Fear turning to annoyance, Alice’s shoulders relaxed. It took her longer than most to get to the front door, even though she was only a few steps away. When she opened the door, she rolled her eyes at the lanky man with a honey-brown gaze and a too-wide mouth who stood on the other side of the screen door.
“I’m not the one with brain damage, Matt. I remember who you are,” she said, keeping to the shadows inside the entry. She’d known Matthew Weller since she was a little girl. He’d been the awkward, goofy kid in school, and time hadn’t changed him much. There’d been no reason to see him since the accident; she didn’t have a horse that needed his care. But she knew that he’d taken over his family’s large animal practice.
Matt shrugged. “Just making sure.” His lips twitched in an almost-smile, as if he thought he was funny. He gestured to the porch outside. “Can we talk for a second?”
“Mom will be home soon?” She spoke the words like a question because she didn’t know why he would need to ask her anything.
“Oh, well, that’s good.” The porch’s floorboards groaned beneath his shifting weight. “But I came here to talk to you specifically.”
“If it’s an unpaid vet bill or something…” Alice cleared her throat. “I don’t handle that stuff anymore. Mom does.”
“Gosh, no.” Matthew shook his head, waving his hands in the air, like unpaid vet bills were ridiculous. “It’s nothing like that.”
“So what is it?”
Her brisk tone made Matthew fumble his words as he said, “I wanted to ask you a question.”
“Let me clarify,” Alice said slowly. “I don’t understand why you need to ask me anything. Why can’t you talk to my mom?”
“Because it seemed more appropriate to talk to you about it.”
Alice frowned, her brows pulling together. The right side of her mouth puckered, so she quickly smoothed out her features. “Why?”
“Well,” Matthew paused, as if he hadn’t expected her to be contrary, “it affects you the most, I guess.”
He sighed, raking his hand through his mop of thick brown hair. “Shit, Alice. Cut me a break, okay? I want to talk to you about something because it wouldn’t be fair to you if I asked your mom.”
Matthew hadn’t been in her group of friends during school, and he’d gone to an out-of-state university for college. But Alice knew a few things about him, like he’d dated only one girl throughout high school and that he’d roped steers at rodeos on the weekends, where they’d crossed paths when she was there to barrel race with Rosie. He’d watched her a lot, like many boys had watched her, but unlike them, he’d always blushed when she caught him. He was a fixture of small towns: the local good guy, who’d marry a local girl and have a herd of adorable local babies.
Alice sucked in her cheeks, thinking, and her curiosity eventually won out. “Fine.”
Matthew opened the screen door for her, looking her straight in the eyes as she came out of the house, her cane thwacking against the wooden slats. Now she was the one who flushed and turned her face away. There were no shadows in which to hide on the porch, so she sat on the swing while Matthew settled on the edge of a rocking chair. It wasn’t safe to look off the porch; the barn and Rosie’s fields were across from the house, so Alice kept her eyes on the wall above Matthew’s shoulder.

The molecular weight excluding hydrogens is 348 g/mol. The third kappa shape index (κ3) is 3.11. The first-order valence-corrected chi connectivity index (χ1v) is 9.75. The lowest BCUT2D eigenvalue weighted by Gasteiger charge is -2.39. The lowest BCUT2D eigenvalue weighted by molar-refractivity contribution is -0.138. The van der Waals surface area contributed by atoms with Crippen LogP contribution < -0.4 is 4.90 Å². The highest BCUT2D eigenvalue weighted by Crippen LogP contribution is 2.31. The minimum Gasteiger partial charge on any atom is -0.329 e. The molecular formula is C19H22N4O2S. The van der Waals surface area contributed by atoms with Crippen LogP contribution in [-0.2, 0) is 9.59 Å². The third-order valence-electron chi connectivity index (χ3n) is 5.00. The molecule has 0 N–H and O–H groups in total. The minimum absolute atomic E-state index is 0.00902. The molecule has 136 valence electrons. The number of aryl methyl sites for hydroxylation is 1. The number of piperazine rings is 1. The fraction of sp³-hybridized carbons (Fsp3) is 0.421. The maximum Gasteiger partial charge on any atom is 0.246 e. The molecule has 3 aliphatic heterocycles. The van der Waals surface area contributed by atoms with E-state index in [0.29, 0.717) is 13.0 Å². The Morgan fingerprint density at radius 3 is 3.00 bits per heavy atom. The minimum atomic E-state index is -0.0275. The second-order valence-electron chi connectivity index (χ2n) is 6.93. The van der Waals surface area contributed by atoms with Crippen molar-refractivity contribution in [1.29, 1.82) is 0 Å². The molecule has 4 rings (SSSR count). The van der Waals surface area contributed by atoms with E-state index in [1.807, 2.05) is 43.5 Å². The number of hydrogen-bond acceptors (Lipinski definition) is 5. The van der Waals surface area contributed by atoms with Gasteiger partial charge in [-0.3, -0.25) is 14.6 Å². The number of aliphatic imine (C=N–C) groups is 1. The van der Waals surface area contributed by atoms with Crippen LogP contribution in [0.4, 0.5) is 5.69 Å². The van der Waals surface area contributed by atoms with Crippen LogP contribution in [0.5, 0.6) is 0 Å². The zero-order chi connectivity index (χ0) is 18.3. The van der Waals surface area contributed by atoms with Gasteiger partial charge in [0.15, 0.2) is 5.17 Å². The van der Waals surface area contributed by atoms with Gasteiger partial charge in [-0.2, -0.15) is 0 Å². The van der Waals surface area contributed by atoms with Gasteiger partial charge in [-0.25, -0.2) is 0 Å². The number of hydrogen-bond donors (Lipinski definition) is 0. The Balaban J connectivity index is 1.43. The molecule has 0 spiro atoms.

“How have you been doing?” he asked. He glanced down her body, taking in her lumpy sweats and old shirt. It was impossible to hide the state of her face—the face that he’d once watched so closely.
He nodded, clearly struggling for conversation, even though he’d come here with a purpose. Alice wished he’d get to it. “I thought about coming out a few times, but I figured your friends probably stayed over a lot. I didn’t want to intrude or anything.”
Her throat constricted. “Nobody’s come.”
His chin jerked as if he was surprised. “What? Brooke and Haley haven’t been by?” He laughed at his own question because, surely, her best friends had come to visit her since her accident. Anything else would be ridiculous.
It was ridiculous, Alice thought. No one came, and she never called or texted anyone. In truth, she was embarrassed by her life now. Somehow, she’d been the one struck by tragedy and left behind. Brooke was engaged, and Haley was at rodeos every weekend; Alice followed their bright lives with focused intention on Facebook. She poured over their pictures and read all their posts.
Once upon a time, she’d ruled over them, but now she was the overlooked one. They’d moved on with their glittering lives, and Alice barely managed to leave the house.
“They sent flowers,” Alice offered, trying to be nice, but even she heard the icy edge to her words.
The bouquet was a pathetic goodbye that decayed in the hospital room until her mom had thrown out the stinking, rotting flowers.
The corners of Matthew’s lips turned down, his eyes narrowing. “That’s bullshit.”
Apparently, he’d grown some balls too, Alice thought. She lifted a shoulder. “What did you want to talk about?”
“Oh, right. Well, you know that I took over the practice?”
Alice nodded. The smell of grass was starting to unsettle her as the surge of memories began to surface. Tucker, her border collie, trotted up from the barn, but she didn’t look at him until he was bounding up the porch and dancing in front of Matthew.
“Hey, buddy,” he said, scratching behind the dog’s ears as he talked. “So there was a case of animal abuse out in Forde County. I was the vet they called since their local one was on vacation. Anyway, some asshole had about ten horses and never bothered to feed or water them. The humane society took them, and they’ve been staying at the practice’s barn.” Matthew paused, lifting the brim of his hat to rub his forehead before he tugged it back down. “A few didn’t make it. It was bad, Alice.”